NAME: New Type of Date code for incorrect dates
SOURCE: ALA Rare Books and Manuscripts Section, Bibliographic Standards Committee
SUMMARY: This discussion paper concerns the establishment of a new type of date code in the Bibliographic format to provide access to incorrect publication dates appearing on items.
KEYWORDS: 008/06; 008/07-14; Type of Date code; Date 1/Date 2
11/15/97 - Forwarded to USMARC Advisory Group for discussion at the January 1998 MARBI meetings.
1/10/98 - Result of USMARC Advisory Group discussion - The reaction to the proposal topic was mixed. Several speakers supported the inclusion of a new type of date code but recognized that the solution for situations of the multiple dates was problematic. There was a suggestion that the 046 be investigated to accommodate these dates. The type of date preference chart needs also to factored into the solution. The 4th example under section 2 was withdrawn by the ALA Rare Books Committee since it was not the intention to include the issue of non-Gregorian dates. There was consensus that the topic come back as a proposal.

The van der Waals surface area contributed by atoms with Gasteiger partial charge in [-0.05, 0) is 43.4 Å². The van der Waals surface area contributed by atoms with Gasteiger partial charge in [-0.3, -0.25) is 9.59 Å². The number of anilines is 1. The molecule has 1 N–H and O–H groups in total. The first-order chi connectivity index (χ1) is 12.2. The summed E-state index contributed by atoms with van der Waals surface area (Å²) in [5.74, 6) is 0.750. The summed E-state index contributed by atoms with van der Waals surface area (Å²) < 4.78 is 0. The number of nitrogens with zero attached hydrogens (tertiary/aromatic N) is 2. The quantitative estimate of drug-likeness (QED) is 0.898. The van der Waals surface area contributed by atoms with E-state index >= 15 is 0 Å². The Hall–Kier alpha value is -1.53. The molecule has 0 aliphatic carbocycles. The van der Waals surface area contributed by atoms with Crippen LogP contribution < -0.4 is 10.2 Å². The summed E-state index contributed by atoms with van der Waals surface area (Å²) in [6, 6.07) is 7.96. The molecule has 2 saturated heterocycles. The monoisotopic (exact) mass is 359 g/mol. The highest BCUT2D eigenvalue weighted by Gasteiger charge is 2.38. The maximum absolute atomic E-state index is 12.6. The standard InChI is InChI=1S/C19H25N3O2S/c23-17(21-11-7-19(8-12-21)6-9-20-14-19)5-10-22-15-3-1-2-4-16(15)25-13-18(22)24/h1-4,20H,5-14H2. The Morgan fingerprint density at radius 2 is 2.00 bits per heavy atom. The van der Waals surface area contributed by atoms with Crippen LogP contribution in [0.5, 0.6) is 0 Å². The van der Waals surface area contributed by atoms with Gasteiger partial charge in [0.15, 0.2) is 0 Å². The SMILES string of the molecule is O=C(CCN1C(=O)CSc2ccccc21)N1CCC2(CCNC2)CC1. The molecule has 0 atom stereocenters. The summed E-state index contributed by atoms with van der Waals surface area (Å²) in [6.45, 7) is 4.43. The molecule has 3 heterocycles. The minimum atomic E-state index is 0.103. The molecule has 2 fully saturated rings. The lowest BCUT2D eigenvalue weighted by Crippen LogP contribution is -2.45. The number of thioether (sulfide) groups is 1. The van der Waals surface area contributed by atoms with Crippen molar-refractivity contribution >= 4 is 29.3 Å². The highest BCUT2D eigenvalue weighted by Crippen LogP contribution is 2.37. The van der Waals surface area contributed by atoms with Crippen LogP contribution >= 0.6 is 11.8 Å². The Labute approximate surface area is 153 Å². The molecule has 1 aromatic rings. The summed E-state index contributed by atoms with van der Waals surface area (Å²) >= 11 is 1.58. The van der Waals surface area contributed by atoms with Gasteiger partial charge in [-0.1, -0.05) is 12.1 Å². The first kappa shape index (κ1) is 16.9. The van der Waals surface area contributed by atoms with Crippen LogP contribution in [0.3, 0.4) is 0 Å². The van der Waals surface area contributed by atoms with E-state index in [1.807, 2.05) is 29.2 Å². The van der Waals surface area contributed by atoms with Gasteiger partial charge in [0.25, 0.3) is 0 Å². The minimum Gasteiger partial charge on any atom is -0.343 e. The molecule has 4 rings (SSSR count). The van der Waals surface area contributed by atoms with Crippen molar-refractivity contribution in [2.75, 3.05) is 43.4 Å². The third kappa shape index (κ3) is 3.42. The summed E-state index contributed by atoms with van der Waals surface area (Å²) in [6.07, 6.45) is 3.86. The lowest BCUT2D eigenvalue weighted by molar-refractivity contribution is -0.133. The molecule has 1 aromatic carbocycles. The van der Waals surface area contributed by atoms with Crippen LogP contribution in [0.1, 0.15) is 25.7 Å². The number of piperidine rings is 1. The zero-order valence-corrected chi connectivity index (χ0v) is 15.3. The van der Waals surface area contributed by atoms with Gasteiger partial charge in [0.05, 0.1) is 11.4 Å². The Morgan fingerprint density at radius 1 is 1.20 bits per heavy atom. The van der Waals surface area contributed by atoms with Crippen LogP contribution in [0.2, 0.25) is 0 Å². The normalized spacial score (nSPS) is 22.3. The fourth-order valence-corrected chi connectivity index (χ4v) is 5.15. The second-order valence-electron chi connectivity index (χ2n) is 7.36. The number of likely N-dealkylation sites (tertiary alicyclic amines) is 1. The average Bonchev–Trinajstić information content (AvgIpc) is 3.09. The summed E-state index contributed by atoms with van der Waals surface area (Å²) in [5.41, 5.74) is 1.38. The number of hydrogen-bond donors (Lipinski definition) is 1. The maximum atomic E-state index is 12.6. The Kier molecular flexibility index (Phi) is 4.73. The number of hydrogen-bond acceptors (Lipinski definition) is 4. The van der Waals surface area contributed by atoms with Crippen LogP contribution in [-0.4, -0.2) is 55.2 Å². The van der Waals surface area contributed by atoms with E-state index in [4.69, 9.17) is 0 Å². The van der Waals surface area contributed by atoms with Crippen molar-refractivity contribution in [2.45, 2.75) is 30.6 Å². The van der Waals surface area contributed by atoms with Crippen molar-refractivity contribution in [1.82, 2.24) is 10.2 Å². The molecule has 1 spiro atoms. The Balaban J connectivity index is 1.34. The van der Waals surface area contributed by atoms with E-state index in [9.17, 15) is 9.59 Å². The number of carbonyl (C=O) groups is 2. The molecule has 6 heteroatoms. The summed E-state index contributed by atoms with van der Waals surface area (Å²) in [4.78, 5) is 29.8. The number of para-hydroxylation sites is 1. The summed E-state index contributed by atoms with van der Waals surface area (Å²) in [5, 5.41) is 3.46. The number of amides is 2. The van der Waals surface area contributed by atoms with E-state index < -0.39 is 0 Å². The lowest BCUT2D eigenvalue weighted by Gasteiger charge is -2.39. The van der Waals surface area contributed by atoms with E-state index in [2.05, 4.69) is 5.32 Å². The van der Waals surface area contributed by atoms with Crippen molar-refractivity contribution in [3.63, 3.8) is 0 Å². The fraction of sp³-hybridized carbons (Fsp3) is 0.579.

DISCUSSION PAPER NO. 106: Type of date code for incorrect dates 1. INTRODUCTION When the date of publication on an item is incorrect, cataloging rules usually instruct the cataloger to give the date, in the imprint, as found on the item followed by the correct date in brackets. In the USMARC Formats for Bibliographic Data the publication date is also encoded in the field 008/06-14 for access purposes and only the correct date is given: 260 . . . $c1703 [i.e. 1730] 008/06 = s 008/07-10 = 1730 008/11-14 = [blanks] This coding convention in the 008 field fails either (a) to indicate that the date in 008/07-10 is a corrected date, or (b) to allow retrieval by the on-the-item (incorrect) date. These issues were discussed at the 1996 meeting of the ACRL/RMBS MARC for Special Collections Discussion Group. A consensus of the group was that a new date type code for Corrected and given date and inclusion of the on-the-item (incorrect) date in 008/11-14 should be proposed. 2. DISCUSSION Although incorrect imprint dates can appear on printed materials of any era, they are a regular feature in the era of hand composition of movable type. It is an easy mistake to invert numbers or letters (e.g., 1639 for 1693, or MDCCXLII for MDCCLXII). Bibliographical and historical scholarship has also frequently revealed that the actual publication dates of items do not correspond to their printed dates. Records for early printed books therefore routinely contain corrections to the dates given in the item. The coding of date information in field 008 described above is problematic because many systems use the fixed fields for indexing purposes, and a researcher may miss relevant items entirely if they search by the on-the-item (incorrect) date. It is proposed that the on-the-item (incorrect) date be recorded in field 008/11-14 so that it can be used for retrieval, and that a new date type code x be added to 008/06 for Corrected date and Incorrect date. In the table of precedence for single items, value x would following value b (B.C. date). The following partial examples illustrate the proposed coding: 008/06 = x 008/07-10 = 1693 008/11-14 = 1639 260 . . . $c 1639 [i.e. 1693] [digits transposed] 008/06 = x 008/07-10 = 1762 008/11-14 = 1742 260 . . . $c MDCCXLII [i.e. 1762] [letters transposed: MDCCXLII for MDCCLXII] 008/06 = x 008/07-10 = 1788 008/11-14 = 1786 260 . . . $c 1786 [i.e. 1788] 500 On title page: 1786; in colophon: reprinted in 1788 008/06 = x 008/07-10 = 1503 008/11-14 = 1502 260 . . . $c Id. Mart. 1502 [15 Mar. 1503] [Non-Gregorian, "old style" date] [Submitted for this discussion by RBMS/BSC but not really an incorrect date.] 008/06 = x 008/07-10 = 1996 008/11-14 = 1997 260 . . . $c 1997 [i.e. 1996] [Item distributed before date on title page] 3. MULTIPLE DATES For multipart items complete in more than one year, either the beginning or the ending date of publication may contain an incorrect date. In such a case, the date elements can either be used to record a beginning and an ending date OR they can be used to record a corrected and on-the-item date. If a beginning and an ending date are recorded, that date must be either the corrected date or the on-the-item date. The Bibliographic Standards Committee has devoted considerable discussion to this issue. The following represents a convention that is supported by most members of the Committee. If the beginning date of publication is given incorrectly on the item, record in 008/07-10 the EARLIER of the two dates (the corrected or the on-the-item date); if the ending date of publication is given incorrectly on the item, record in 008/11-14 the LATER of the two dates. This convention would give the widest range of retrieval and would produce the highest probability that the item would be retrieved using either corrected or on-the-item dates. The following examples illustrate this convention: 008/06 = m 008/07-10 = 1639 008/11-14 = 1699 260 . . . $c 1639 [i.e. 1693]-1699 ["1639" is recorded in 008/07-10 because it is earlier that 1693] 008/06 = m 008/07-10 = 1776 008/11-14 = 1876 260 . . . $c 1776-1876 [i.e. 1786] ["1876" is recorded in 008/11-14 because it is later that 1786] Other conventions that were preferred by some Committee members were (a) always to record the on-the-item dates, and (b) to record the corrected and on-the-item beginning date of publication (using value x in 008/06). As noted above, most committee members prefer the earliest/latest convention. However, there is still need for additional discussion on this point. 4. IMPACT INFORMATION The RBMS/BSC submitted the following comments on impact, based on their discussions. The change would help users find materials. The new coding would affect catalogers and system vendors and should be made mandatory if applicable. Vendors will need to assess their costs of implementation. Training costs would be minimal. The proposal could be applied retrospectively, but this is not necessary for its implementation. The new coding would have benefits for any record to which it were applied, but retrieval of existing records would not be changed. In the whole universe of cataloging records, the proportion of materials affected would be infinitesimal. For early printed books, there would be a significant number -- but still less than 1%. An alternative way of achieving the same result would be by keyword indexing of 260 $c, but would probably be less cost effective. 5. QUESTION FOR CONSIDERATION 1. What do local systems and vendors do with the different types of dates now? Will the addition of another type be of value or would expansion of an existing one be more useful? 2. Many non-early and non-rare materials have the above date characteristics. Would practices change for all of these? How about atlases which regularly have "incorrect" dates on the item since the atlas is for the next year? Would the added complexity of coding be valuable for current material? 3. Can a value be limited to early printed books? 4. Could any of the other existing date type codes be expanded to include these dates, such as value m?